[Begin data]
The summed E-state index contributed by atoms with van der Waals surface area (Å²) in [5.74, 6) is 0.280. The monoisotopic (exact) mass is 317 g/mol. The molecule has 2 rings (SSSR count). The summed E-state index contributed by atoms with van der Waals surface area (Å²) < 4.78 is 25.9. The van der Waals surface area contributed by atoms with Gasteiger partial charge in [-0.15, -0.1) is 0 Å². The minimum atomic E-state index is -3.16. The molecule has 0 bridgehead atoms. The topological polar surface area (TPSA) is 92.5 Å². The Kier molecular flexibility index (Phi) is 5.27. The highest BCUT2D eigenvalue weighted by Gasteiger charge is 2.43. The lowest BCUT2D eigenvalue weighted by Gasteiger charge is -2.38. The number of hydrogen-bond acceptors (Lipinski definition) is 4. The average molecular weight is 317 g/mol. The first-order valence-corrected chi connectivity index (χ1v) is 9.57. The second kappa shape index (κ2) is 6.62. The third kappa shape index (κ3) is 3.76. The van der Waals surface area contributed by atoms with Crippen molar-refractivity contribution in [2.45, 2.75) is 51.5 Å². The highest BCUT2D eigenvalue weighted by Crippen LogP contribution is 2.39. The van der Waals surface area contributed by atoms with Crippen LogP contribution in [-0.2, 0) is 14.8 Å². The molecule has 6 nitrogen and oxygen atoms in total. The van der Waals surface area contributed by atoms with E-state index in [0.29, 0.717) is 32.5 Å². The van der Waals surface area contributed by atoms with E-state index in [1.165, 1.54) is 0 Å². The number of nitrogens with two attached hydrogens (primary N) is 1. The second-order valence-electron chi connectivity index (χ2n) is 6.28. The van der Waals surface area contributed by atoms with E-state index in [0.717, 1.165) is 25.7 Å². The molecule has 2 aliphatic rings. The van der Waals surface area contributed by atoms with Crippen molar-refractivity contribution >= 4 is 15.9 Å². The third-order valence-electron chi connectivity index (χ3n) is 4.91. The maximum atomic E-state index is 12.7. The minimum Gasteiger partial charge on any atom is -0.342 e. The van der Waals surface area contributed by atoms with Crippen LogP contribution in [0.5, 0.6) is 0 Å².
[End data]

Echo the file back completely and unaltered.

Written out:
The summed E-state index contributed by atoms with van der Waals surface area (Å²) in [5.74, 6) is 0.280. The monoisotopic (exact) mass is 317 g/mol. The molecule has 2 rings (SSSR count). The summed E-state index contributed by atoms with van der Waals surface area (Å²) < 4.78 is 25.9. The van der Waals surface area contributed by atoms with Gasteiger partial charge in [-0.15, -0.1) is 0 Å². The minimum atomic E-state index is -3.16. The molecule has 0 bridgehead atoms. The topological polar surface area (TPSA) is 92.5 Å². The Kier molecular flexibility index (Phi) is 5.27. The highest BCUT2D eigenvalue weighted by Gasteiger charge is 2.43. The lowest BCUT2D eigenvalue weighted by Gasteiger charge is -2.38. The number of hydrogen-bond acceptors (Lipinski definition) is 4. The average molecular weight is 317 g/mol. The first-order valence-corrected chi connectivity index (χ1v) is 9.57. The second kappa shape index (κ2) is 6.62. The third kappa shape index (κ3) is 3.76. The van der Waals surface area contributed by atoms with Crippen molar-refractivity contribution in [2.45, 2.75) is 51.5 Å². The highest BCUT2D eigenvalue weighted by Crippen LogP contribution is 2.39. The van der Waals surface area contributed by atoms with Crippen LogP contribution in [-0.2, 0) is 14.8 Å². The molecule has 6 nitrogen and oxygen atoms in total. The van der Waals surface area contributed by atoms with E-state index in [0.29, 0.717) is 32.5 Å². The van der Waals surface area contributed by atoms with E-state index in [1.165, 1.54) is 0 Å². The number of nitrogens with two attached hydrogens (primary N) is 1. The second-order valence-electron chi connectivity index (χ2n) is 6.28. The van der Waals surface area contributed by atoms with E-state index in [0.717, 1.165) is 25.7 Å². The molecule has 2 aliphatic rings. The van der Waals surface area contributed by atoms with Crippen molar-refractivity contribution >= 4 is 15.9 Å². The third-order valence-electron chi connectivity index (χ3n) is 4.91. The maximum atomic E-state index is 12.7. The minimum Gasteiger partial charge on any atom is -0.342 e. The van der Waals surface area contributed by atoms with Crippen LogP contribution in [0.5, 0.6) is 0 Å².